Comparing their model to others, the team was able to gain confidence in the accuracy of their approach. Interestingly, their initial findings indicated that climate change does not depend on solely on the concentration of greenhouse gases but appears to be related to a number of different factors, including the “strength” of the forcing agent and particular climate feedback loops, which both change over time.
For example, their model outlined how greenhouse gases and aerosols became big influences at the beginning of the 20th century, while before this, volcanic eruptions were the dominant climate-shaping factor. Solar effects, on the other hand, remained low over the entire 170-year period they evaluated.
The team also developed a metric they dubbed called the “climate feedback parameter”, which links a driver or forcing agent, such as CO2, with a numerical outcome for the climate, such as warming global temperatures. This concept is called “climate sensitivity” and is integral to how accurate future predictions will be.
“This is important for policy,” Salvi said. “Simple models […] don’t always account for different forcing agents causing different feedbacks, which could leave policymakers with wrong estimates of future warming.”
An interesting find
“The most relevant aspect [of the current study],” said Tim Andrews, research scientist at the Met Office Hadley Centre also not involved, “is the conclusion that volcanic eruptions potentially play such a large role in [explaining the time variations of the climate feedback loops]. This is important because […] it will impact near-term climate predictions.”
Volcanic eruptions impact climate feedback loops by altering the surface temperature pattern of the Pacific Ocean. The fact that these climate events are so short lived and unpredictable makes it difficult to anticipate their future influence. But the team observed an interesting possibility.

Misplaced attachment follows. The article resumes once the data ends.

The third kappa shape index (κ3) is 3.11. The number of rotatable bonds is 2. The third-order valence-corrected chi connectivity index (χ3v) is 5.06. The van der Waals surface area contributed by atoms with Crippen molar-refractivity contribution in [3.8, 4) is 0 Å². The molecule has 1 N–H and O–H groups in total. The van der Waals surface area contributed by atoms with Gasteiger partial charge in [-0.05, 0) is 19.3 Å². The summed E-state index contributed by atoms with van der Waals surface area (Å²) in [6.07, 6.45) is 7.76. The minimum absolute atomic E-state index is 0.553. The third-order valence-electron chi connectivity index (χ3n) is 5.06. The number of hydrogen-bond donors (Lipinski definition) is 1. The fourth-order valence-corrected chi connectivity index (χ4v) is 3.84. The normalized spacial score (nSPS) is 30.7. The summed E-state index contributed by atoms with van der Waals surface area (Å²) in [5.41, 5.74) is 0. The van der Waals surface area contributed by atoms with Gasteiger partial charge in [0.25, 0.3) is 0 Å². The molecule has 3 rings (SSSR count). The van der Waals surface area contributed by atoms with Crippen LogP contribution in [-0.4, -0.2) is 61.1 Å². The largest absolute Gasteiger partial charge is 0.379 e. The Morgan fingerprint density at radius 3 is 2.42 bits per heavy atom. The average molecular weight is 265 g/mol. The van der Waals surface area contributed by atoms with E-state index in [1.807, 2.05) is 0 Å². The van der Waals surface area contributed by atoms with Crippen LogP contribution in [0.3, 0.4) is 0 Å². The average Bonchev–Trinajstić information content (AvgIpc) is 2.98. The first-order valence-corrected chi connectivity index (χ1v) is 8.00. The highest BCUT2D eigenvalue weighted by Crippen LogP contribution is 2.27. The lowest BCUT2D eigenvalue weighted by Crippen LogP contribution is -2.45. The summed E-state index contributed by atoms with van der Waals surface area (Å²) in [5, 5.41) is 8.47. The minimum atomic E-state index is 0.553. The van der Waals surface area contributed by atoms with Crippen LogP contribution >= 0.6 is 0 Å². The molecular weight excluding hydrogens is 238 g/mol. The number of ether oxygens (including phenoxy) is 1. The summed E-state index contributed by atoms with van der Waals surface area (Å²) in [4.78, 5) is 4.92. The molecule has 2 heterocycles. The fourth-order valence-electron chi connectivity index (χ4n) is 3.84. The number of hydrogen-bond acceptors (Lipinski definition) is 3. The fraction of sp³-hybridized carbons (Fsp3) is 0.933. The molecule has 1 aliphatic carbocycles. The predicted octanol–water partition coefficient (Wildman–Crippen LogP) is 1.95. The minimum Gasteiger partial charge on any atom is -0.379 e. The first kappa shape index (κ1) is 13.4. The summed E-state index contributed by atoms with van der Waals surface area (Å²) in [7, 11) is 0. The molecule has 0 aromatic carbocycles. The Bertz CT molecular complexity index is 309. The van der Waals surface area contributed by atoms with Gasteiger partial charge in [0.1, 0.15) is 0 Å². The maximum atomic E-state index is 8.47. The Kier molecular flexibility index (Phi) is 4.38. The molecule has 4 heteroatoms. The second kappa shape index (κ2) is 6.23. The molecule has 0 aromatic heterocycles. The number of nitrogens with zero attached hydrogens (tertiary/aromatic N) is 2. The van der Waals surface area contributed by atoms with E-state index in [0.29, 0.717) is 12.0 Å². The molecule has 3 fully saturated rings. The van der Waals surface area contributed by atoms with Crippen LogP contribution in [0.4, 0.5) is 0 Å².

Using their model, the team were able to demonstrate that cloud-based feedback loops play the most important role in driving different global climate responses and are connected to surface temperature patterns and atmospheric stability. This is especially important in areas where rising air is stronger, such as in the oceanic region north of Australia connecting the Indian Ocean and the Pacific Ocean, which experiences the continuous formation of clouds.
There, ocean surface water temperature is highest, so much so that it is called the “warm pool” region. The intensity of convection here depends on the surface temperature patterns via changes in the atmospheric stability.
Using these simulated conditions, the model was able to identify a possible natural means of offsetting rising global temperatures caused by the greenhouse gas effect. “[They found that] volcanic forcings [have the] ability to efficiently cool the Indo-Pacific warming pool, which in turn efficiently drives changes in atmospheric stability and cloudiness, resulting in lower climate sensitivity,” said Andrews.
Though the study outlines an important step in climate model development, it’s important to keep in mind that these predictions can be a double-edged sword and their results must be examined carefully.
“It is unclear exactly how much of the […] forcing effect they have identified applies,” added Andrews. “What is clear is that more work needs to be done, and the quest for a solution to the pattern effect enigma is ongoing.”
Reference: Pietro Salvi, Jonathan M. Gregory, Paulo Ceppi, Time-evolving radiative feedbacks in the historical period, Journal of Geophysical Research: Atmospheres (2023). DOI: 10.1029/2023JD038984.
Feature image credit: engin akyurt on Unsplash